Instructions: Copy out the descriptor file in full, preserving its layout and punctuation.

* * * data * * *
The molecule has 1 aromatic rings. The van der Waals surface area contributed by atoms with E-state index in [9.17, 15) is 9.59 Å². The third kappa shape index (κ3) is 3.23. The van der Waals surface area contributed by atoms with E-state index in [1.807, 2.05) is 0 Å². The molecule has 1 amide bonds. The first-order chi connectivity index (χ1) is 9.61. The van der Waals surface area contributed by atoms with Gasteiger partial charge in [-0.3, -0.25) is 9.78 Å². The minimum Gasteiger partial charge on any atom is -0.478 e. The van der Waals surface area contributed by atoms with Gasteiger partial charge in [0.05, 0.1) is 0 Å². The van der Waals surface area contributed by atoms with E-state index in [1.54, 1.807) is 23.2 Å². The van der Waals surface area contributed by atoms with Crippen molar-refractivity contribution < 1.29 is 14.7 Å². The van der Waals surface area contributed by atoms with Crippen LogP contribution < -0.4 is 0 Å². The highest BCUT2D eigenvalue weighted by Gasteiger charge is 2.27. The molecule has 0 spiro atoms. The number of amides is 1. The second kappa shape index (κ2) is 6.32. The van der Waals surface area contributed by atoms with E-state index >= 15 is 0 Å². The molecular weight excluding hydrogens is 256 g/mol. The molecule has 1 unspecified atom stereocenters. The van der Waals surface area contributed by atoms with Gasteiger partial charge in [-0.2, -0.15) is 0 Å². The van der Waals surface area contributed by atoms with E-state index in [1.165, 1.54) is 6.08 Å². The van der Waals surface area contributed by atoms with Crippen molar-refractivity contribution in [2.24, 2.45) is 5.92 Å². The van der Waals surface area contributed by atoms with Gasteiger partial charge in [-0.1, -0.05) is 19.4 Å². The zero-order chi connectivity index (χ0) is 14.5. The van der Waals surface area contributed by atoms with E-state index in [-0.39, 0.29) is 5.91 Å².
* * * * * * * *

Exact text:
The molecule has 1 aromatic rings. The van der Waals surface area contributed by atoms with E-state index in [9.17, 15) is 9.59 Å². The third kappa shape index (κ3) is 3.23. The van der Waals surface area contributed by atoms with E-state index in [1.807, 2.05) is 0 Å². The molecule has 1 amide bonds. The first-order chi connectivity index (χ1) is 9.61. The van der Waals surface area contributed by atoms with Gasteiger partial charge in [-0.3, -0.25) is 9.78 Å². The minimum Gasteiger partial charge on any atom is -0.478 e. The van der Waals surface area contributed by atoms with Gasteiger partial charge in [0.05, 0.1) is 0 Å². The van der Waals surface area contributed by atoms with E-state index in [1.54, 1.807) is 23.2 Å². The van der Waals surface area contributed by atoms with Crippen molar-refractivity contribution < 1.29 is 14.7 Å². The van der Waals surface area contributed by atoms with Crippen LogP contribution < -0.4 is 0 Å². The highest BCUT2D eigenvalue weighted by Gasteiger charge is 2.27. The molecule has 0 spiro atoms. The number of amides is 1. The second kappa shape index (κ2) is 6.32. The van der Waals surface area contributed by atoms with E-state index >= 15 is 0 Å². The molecular weight excluding hydrogens is 256 g/mol. The molecule has 1 unspecified atom stereocenters. The van der Waals surface area contributed by atoms with Gasteiger partial charge in [-0.2, -0.15) is 0 Å². The van der Waals surface area contributed by atoms with E-state index in [1.165, 1.54) is 6.08 Å². The van der Waals surface area contributed by atoms with Crippen molar-refractivity contribution in [2.24, 2.45) is 5.92 Å². The van der Waals surface area contributed by atoms with Gasteiger partial charge in [-0.1, -0.05) is 19.4 Å². The zero-order chi connectivity index (χ0) is 14.5. The van der Waals surface area contributed by atoms with E-state index in [-0.39, 0.29) is 5.91 Å².